LevelK has boarded Icelandic crime drama “Cold,” directed by Erlingur Óttar Thoroddsen and based on the bestselling book “The Undesired” (“Kuldi”) by Yrsa Sigurdardóttir. Still in production, it was recently pitched at Venice Gap-Financing Market.
The story centers on Óðinn, living alone with his daughter Rún. As he investigates decades-old deaths at a juvenile treatment center, he begins to suspect that the sinister secrets are connected to his ex-wife’s mysterious suicide. As well as his daughter’s strange behavior.
“Erlingur is an established, talented director who respects the audiences and finds it fascinating to thrill them,” says LevelK’s CEO Tine Klint.
“We were captured by his take on the book, his style and the entire team behind the production.”
Jóhannes Haukur Jóhannesson, Sara Dögg Ásgeirsdóttir and “Woman at War” lead Halldóra Geirharðsdóttir are all set to star.
“On the surface, ‘Cold’ certainly seems like a classic Nordic noir. But what makes it so interesting – and what makes Yrsa such a compelling author – is that the story constantly and deliberately veers away from these familiar elements, pulling the rug from under our feet,” Thoroddsen tells Variety.
“Every time you think you know where the story is going, something happens. A big part of what attracted me to the adaptation was that idea of gleeful subversion of expectations,” he adds. Comparing some of its aspects to the work of one of his favorite filmmakers, Brian De Palma.
“He would make a genre film and comment on that genre at the same time, presenting familiar elements with the intention of misleading the audience. Which, I felt, Yrsa was doing as well. De Palma is having a conversation with other filmmakers in real time, on the screen. ‘Cold’ isn’t really doing that, but that playful, self-reflective and genre-aware spirit is alive and well within it.”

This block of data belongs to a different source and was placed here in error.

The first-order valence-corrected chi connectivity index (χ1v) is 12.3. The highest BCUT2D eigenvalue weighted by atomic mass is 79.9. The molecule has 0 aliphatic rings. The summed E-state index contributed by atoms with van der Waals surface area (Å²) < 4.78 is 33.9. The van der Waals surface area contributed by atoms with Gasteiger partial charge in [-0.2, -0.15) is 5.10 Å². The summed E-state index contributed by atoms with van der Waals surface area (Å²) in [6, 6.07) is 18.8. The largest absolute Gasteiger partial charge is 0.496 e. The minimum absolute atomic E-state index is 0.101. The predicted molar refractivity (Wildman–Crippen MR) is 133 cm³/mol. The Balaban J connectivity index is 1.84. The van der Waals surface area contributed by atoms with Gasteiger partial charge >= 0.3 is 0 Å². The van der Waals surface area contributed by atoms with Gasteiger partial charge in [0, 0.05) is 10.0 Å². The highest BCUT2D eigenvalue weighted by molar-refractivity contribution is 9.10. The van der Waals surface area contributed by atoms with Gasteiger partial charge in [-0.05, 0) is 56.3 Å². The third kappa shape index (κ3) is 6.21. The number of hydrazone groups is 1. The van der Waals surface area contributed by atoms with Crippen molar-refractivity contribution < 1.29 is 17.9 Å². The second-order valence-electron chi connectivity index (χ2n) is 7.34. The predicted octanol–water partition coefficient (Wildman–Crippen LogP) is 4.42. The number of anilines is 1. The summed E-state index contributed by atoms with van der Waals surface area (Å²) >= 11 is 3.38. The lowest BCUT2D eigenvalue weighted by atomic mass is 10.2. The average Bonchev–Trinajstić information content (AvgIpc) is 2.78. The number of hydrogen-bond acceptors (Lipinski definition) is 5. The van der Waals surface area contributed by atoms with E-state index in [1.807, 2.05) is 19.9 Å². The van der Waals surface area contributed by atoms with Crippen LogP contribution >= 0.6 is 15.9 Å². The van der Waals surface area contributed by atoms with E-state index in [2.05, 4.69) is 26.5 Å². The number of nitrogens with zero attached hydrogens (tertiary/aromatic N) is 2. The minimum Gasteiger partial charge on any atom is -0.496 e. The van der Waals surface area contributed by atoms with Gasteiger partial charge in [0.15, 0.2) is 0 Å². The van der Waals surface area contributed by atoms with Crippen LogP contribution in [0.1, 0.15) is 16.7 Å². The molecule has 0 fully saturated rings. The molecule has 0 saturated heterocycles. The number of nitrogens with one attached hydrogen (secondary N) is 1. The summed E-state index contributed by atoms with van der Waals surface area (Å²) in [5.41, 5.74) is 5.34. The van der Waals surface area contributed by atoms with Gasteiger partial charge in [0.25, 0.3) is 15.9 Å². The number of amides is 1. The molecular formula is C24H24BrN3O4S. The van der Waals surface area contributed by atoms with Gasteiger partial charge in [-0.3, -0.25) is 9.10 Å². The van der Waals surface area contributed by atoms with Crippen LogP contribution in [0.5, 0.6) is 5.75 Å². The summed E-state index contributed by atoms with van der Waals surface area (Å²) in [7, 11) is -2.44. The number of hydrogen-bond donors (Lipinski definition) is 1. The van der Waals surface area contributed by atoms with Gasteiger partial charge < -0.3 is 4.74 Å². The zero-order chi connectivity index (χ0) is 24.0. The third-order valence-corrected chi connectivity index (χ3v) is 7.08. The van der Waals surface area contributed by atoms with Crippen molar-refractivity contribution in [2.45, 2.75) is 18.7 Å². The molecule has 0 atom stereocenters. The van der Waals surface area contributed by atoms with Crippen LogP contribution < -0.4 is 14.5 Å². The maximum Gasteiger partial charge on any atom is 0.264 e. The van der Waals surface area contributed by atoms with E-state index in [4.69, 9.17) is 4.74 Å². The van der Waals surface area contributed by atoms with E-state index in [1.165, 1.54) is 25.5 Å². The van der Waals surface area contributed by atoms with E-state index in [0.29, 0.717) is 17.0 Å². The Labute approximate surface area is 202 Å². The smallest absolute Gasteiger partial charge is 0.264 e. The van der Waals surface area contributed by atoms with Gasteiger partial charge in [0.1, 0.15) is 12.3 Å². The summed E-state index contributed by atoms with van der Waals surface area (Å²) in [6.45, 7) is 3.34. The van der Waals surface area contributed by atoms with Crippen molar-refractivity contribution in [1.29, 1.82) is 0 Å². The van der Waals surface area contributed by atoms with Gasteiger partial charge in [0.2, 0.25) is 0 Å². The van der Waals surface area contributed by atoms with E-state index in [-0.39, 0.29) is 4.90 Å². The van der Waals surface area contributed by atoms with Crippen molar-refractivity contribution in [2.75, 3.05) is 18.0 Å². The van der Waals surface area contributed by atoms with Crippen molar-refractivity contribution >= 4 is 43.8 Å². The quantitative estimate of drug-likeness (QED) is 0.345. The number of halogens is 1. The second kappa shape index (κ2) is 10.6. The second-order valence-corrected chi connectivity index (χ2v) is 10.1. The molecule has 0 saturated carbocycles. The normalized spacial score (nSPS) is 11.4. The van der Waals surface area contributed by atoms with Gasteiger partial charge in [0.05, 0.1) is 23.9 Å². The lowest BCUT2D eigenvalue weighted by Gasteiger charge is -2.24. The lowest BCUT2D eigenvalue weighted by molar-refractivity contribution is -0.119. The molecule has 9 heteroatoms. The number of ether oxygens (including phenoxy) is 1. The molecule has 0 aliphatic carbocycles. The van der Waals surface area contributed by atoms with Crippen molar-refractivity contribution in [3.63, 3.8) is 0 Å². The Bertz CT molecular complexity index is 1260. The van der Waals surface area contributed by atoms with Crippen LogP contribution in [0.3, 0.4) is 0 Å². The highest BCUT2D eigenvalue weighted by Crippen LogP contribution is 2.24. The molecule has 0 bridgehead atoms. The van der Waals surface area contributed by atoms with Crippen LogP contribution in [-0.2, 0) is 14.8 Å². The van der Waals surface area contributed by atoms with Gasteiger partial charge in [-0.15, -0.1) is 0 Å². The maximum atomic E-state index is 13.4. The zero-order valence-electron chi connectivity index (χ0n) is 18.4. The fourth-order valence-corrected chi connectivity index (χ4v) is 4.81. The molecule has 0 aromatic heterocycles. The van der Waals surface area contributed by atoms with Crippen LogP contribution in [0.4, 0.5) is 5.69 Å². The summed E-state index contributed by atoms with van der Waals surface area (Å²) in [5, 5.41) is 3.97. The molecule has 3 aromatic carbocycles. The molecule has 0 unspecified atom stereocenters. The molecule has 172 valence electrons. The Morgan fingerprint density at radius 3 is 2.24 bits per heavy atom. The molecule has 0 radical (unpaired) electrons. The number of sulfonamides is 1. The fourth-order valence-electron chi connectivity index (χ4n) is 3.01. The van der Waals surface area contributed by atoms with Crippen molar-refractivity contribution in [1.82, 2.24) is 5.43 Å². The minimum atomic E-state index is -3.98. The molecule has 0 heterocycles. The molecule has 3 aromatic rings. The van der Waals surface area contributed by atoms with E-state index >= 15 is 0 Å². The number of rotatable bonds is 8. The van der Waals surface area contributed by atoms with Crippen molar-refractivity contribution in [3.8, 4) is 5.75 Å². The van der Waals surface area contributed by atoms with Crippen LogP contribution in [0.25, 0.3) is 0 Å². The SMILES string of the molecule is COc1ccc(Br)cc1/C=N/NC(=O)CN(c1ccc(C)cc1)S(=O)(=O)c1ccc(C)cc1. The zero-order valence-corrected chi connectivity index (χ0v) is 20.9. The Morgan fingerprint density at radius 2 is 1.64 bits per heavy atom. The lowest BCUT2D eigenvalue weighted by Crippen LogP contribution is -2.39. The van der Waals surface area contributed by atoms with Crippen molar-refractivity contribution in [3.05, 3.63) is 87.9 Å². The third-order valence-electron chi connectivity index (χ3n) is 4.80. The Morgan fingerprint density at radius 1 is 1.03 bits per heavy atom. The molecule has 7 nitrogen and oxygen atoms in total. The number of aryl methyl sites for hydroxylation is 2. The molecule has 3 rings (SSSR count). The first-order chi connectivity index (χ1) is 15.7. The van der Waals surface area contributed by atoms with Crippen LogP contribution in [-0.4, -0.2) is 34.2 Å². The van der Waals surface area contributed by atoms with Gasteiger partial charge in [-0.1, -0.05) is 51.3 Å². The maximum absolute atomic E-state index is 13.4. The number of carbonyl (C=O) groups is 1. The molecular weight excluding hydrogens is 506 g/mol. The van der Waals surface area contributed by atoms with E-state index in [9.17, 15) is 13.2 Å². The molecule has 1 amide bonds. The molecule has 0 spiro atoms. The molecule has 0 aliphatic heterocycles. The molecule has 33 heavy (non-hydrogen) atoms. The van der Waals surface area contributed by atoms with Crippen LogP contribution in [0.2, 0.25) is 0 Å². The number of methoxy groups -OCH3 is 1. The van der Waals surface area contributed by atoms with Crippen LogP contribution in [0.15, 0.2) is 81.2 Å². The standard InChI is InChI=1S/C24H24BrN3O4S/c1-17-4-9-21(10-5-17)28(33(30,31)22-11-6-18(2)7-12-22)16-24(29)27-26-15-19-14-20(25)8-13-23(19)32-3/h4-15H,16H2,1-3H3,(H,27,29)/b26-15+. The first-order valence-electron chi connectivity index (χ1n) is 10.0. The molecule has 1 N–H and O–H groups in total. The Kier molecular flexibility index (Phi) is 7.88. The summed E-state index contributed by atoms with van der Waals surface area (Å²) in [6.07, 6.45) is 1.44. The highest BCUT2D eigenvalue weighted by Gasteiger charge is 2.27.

Thoroddsen, also behind 2017 release “Rift” and “Child Eater,” had “love and fascination” for genre cinema and horror since childhood, he says.
“At first, it was more about the thrill of watching something that was forbidden. As I got older, I realized that horror had so much more to offer. It allows a filmmaker, as well as the audience, to touch upon very real and universal themes and fears,” he observes.
The Icelandic filmmaker, who is openly gay, is also interested in exploring queer horror in the future, after making “small contributions to the movement” with “Rift” and “Midnight Kiss,” one of the episodes of Blumhouse Television horror anthology series “Into the Dark,” which he wrote.
“It was a really fun project that I am extremely proud of. Working with Blumhouse and Carter Smith, the director, was a great experience. They were all so invested in creating an authentically queer slasher film. They wanted to push the buttons that were long overdue to be pushed,” he recalls.
“I love that queer horror is having a cultural moment, even though I would argue that horror has always been queer. It operates outside of the norm and it’s an inherently rebellious genre.”
He will also continue to venture outside of his native country thanks to the English-language version of “Rift,” currently in the works, and Millennium’s “The Piper” with Charlotte Hope and Julian Sands. Inspired by the tale of the Pied Piper of Hamelin, the “dark, modern-day fairytale” will feature the score by Emmy nominee Christopher Young.
“I have been a fan of his since I was a teenager. It’s a very music and sound-centric film, which was a challenge but I’m over the moon about the results. I am so thrilled for the world to hear what he has cooked up,” notes Thoroddsen.
“I think that the U.S. is often more open to certain types of genre films, but there is certainly a lot of untapped potential for horror in the freezing, dark Iceland. I took a step in that direction with ‘Rift’ and I am taking an even bigger step with ‘Cold.'”
“Cold” is produced by Heather Millard for Compass Films, also behind “Band,” and Sigurjón Sighvatsson for Eyjafjallajökull Entertainment.